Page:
Rugby ace speaks of dyslexia battle

Scott Quinnell with students Connor Brown and Charley-Louise Burlace SUS-170329-103013001
Scott Quinnell with students Connor Brown and Charley-Louise Burlace SUS-170329-103013001
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Former Welsh Rugby Union captain Scott Quinnell visited Sussex Coast College on Monday (March 27).

He was delivering a motivational talk about his journey through life and his struggles while in education.

Scott suffered from dyslexia for a great part of his life but it wasn’t diagnosed until he was 32.

He spoke honestly to students about his lowest moment with dyslexia and explained how he overcame his obstacles and decided to not let dyslexia hold him back any longer.

The students at the Hastings and Ore campuses could ask Scott questions about his time during school and what lead him down the path he has taken, from not being able to spell people’s names to being able to speak in front of hundreds of people.

Scott said: “When I was at school, I was told that I was thick, stupid and lazy. I didn’t know that I had dyslexia. It made me want to hide away at the back of the class, hoping that the teacher wouldn’t notice me.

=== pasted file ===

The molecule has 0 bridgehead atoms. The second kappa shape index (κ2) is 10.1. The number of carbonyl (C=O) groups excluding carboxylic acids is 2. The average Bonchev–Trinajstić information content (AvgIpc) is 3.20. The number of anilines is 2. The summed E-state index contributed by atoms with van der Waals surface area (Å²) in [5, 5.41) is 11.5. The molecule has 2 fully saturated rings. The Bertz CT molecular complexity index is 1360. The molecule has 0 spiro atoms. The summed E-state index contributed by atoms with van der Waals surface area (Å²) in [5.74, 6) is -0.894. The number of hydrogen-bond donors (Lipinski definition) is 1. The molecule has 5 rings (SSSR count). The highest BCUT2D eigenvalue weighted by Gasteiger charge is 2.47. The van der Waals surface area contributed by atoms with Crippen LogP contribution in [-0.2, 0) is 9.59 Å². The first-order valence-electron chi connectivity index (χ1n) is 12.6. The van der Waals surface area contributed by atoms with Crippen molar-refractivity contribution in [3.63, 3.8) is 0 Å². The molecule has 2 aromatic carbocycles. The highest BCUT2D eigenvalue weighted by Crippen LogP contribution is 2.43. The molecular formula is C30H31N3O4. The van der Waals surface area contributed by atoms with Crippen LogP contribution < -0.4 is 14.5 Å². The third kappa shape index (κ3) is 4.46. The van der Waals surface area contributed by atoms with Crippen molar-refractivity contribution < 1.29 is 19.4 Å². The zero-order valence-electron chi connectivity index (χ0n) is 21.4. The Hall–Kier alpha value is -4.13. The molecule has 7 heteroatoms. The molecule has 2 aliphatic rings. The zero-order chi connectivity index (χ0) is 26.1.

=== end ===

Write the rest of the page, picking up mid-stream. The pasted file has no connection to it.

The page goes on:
“Rugby was the only thing that kept me going. It was the reason that I woke up in the morning with a smile on my face. Luckily enough, I was quite good and was able to make a career out of it.”

He added: “The biggest thing you need to have is self-esteem, the ability to feel good about yourself. I couldn’t stand up and talk at 28. I could play rugby in front of 75,000 people but talking to everyone after the game was terrifying.

“You have to get over things, you push yourself to do better and now people can’t shut me up.

“You need to practice what you want to do and there is no shortcut from A-Z. You have to find the determination to keep on going.”

Students Connor Brown and Charley-Louise Burlace were invited to join Scott for lunch, where they discussed their goals and ambitions before they were gifted with a signed rugby ball to celebrate their achievements at college.

Scott’s visit and motivational talk helped to demonstrate the commitment the college has to students with dyslexia. Dyslexia is estimated to affect one in 10 people in the UK.

Last year, the college was awarded the Dyslexia quality mark for its excellent standards and support it offers to students with dyslexia, one of the few colleges in East Sussex to be awarded the accreditation.

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